LAS 381D • QUECHUA LANG/SOCTY IN ANDES II
10:00 AM-11:00 AM
This course is a continuation of beginning spoken Quechua and indigenous culture in the Andean region. Although our focus is the Cusco-Collao variety of South Central Peru to Southern Bolivia, instructional materials are available for students who wish to apply their knowledge of Quechua gained in the course to the Quichua variety of Ecuador. During the first two weeks of the course we will review selected grammatical topics of first semester Quechua (Units X, XV) before continuing with new material (Units XVI-XXV). For the cultural component we will read, discuss and write about topics from two contemporary ethnographies, one on an indigenous community in Peru and the other in Bolivia. We will view ethnographic documentaries and study texts from Andean folklore genres that complement the cultural and linguistic material in the instructional manual. The folklore texts are of two types: 1) the corpus of written verbal arts from the native dramatic traditions and ceremonial festivities extant from the early Colonial era and 2) recordings and transcriptions of contemporary song and narrative texts collected in the field by the instructor. While spoken Quechua provides the core of the course for students who intend to learn the language for travel, work involving the Andean republics or post-graduate studies, students with a general interest in the culture will be encouraged and guided in applying this language for the end-of- term presentations in accord with their interests in Anthropology, Ethnomusicology, History, Literature and Folklore, etc.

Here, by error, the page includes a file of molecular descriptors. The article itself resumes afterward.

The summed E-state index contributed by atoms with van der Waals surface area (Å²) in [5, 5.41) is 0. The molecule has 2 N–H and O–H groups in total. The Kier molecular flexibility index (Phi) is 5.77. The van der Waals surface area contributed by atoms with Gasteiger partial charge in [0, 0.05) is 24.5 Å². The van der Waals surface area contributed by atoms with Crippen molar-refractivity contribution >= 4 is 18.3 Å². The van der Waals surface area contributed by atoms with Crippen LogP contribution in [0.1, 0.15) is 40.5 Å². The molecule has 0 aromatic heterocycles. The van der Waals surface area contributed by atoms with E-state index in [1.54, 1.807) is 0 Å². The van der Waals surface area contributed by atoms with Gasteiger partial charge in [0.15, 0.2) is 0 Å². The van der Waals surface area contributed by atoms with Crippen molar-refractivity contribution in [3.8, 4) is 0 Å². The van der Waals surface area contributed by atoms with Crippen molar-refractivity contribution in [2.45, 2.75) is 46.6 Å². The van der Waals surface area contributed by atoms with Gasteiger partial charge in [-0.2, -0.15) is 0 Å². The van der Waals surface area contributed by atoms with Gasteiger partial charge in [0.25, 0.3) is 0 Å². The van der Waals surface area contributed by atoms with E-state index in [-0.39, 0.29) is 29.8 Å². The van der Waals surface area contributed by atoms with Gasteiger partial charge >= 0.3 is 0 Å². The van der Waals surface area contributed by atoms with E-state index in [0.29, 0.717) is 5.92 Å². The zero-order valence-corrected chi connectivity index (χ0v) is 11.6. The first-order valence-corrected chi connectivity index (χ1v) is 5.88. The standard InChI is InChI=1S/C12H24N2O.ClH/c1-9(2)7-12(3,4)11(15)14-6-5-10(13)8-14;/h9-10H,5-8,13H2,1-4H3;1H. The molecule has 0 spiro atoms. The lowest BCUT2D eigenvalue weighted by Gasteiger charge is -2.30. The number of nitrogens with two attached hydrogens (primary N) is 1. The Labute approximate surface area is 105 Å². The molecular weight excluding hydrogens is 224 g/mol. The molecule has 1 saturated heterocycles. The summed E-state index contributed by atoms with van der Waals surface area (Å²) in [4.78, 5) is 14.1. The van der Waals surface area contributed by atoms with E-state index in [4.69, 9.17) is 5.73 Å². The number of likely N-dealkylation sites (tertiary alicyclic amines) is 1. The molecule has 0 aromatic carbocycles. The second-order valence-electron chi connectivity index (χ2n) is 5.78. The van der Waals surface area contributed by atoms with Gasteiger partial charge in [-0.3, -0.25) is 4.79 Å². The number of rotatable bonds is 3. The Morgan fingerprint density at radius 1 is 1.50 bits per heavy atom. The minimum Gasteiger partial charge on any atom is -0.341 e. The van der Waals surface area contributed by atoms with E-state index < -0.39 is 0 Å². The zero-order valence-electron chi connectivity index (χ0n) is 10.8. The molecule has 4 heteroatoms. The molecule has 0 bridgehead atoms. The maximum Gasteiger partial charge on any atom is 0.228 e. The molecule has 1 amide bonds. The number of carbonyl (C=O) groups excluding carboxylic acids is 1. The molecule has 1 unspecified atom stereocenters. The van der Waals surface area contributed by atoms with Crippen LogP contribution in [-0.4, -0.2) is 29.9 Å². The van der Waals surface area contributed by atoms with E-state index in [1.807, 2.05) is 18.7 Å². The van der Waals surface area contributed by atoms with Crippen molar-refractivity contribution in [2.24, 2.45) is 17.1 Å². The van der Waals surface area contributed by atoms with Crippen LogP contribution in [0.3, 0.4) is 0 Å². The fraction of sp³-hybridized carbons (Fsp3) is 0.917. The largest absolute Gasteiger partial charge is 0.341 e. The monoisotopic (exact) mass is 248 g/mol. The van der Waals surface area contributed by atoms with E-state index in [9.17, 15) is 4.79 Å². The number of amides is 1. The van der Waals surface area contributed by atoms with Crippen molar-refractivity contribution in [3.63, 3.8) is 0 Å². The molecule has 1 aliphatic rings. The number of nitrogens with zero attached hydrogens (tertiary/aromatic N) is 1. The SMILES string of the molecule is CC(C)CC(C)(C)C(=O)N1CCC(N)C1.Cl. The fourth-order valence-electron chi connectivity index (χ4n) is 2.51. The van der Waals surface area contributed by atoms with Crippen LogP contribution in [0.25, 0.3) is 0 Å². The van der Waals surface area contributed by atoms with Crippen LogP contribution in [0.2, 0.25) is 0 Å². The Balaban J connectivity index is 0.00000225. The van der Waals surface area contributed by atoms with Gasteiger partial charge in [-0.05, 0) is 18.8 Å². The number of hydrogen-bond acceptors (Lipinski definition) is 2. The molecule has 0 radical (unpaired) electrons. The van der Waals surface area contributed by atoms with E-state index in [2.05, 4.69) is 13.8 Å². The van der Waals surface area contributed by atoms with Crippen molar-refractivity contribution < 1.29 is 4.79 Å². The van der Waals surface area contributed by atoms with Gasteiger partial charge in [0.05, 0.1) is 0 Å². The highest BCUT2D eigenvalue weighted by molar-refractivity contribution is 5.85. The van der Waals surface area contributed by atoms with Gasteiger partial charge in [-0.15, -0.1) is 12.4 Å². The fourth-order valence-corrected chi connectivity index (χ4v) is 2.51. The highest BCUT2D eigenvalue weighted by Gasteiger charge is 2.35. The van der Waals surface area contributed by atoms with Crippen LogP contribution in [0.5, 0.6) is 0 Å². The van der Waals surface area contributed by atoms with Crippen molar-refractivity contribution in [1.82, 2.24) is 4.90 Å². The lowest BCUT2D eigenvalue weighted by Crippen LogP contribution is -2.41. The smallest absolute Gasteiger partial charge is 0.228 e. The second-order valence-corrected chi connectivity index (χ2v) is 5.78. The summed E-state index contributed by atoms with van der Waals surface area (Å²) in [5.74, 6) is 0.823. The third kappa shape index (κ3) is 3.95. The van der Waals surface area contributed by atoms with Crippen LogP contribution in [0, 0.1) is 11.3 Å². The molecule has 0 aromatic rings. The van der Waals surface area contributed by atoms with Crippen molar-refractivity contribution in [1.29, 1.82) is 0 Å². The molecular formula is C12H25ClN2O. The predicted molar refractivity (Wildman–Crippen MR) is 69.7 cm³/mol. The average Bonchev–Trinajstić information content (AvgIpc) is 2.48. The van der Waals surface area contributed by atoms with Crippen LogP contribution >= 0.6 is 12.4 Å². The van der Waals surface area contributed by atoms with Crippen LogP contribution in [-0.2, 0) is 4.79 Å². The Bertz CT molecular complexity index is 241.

25% Oral in-class participation in exercises and discussion on readings 30% 2 Essays on readings (Allen and Bastien) 30% 3 Written dialogues in Quechua using vocabulary and grammar textbook/readings 10% Presentation in class of end-of-course topic 5% Homework checked for accuracy and completion for Reviews Units XV, XX, XXV.
Course Packet (1) and Books (2,3) available for purchase at the University Co-op: 1. Introduction to Spoken Bolivian Quechua by Garland D. Bills, Bernardo Vallejo C., and Rudolph C. Troike (Institute of Latin American Studies, University of Texas Press, Austin, 1971). 2) The Hold Life Has: Coca and Cultural Identity in an Andean Community by Catherine J. Allen, Smithsonion Institution, 1988 3) Mountain of the Condor: Metaphor and ritual in an Andean Ayllu by Joseph W. Bastien, Waveland Press, Prospect Heights, Illinois, 1985. The set of audio tapes, and a CD containing all of the Units I to XXX, that accompany the Manual, are available for purchase at the Liberals Arts ITS office in MEZ 2. 302. The dialogues and exercizes for each of the Units are also available (free of charge) in Real Audio at http://www.lamc.utexas.edu/itsaud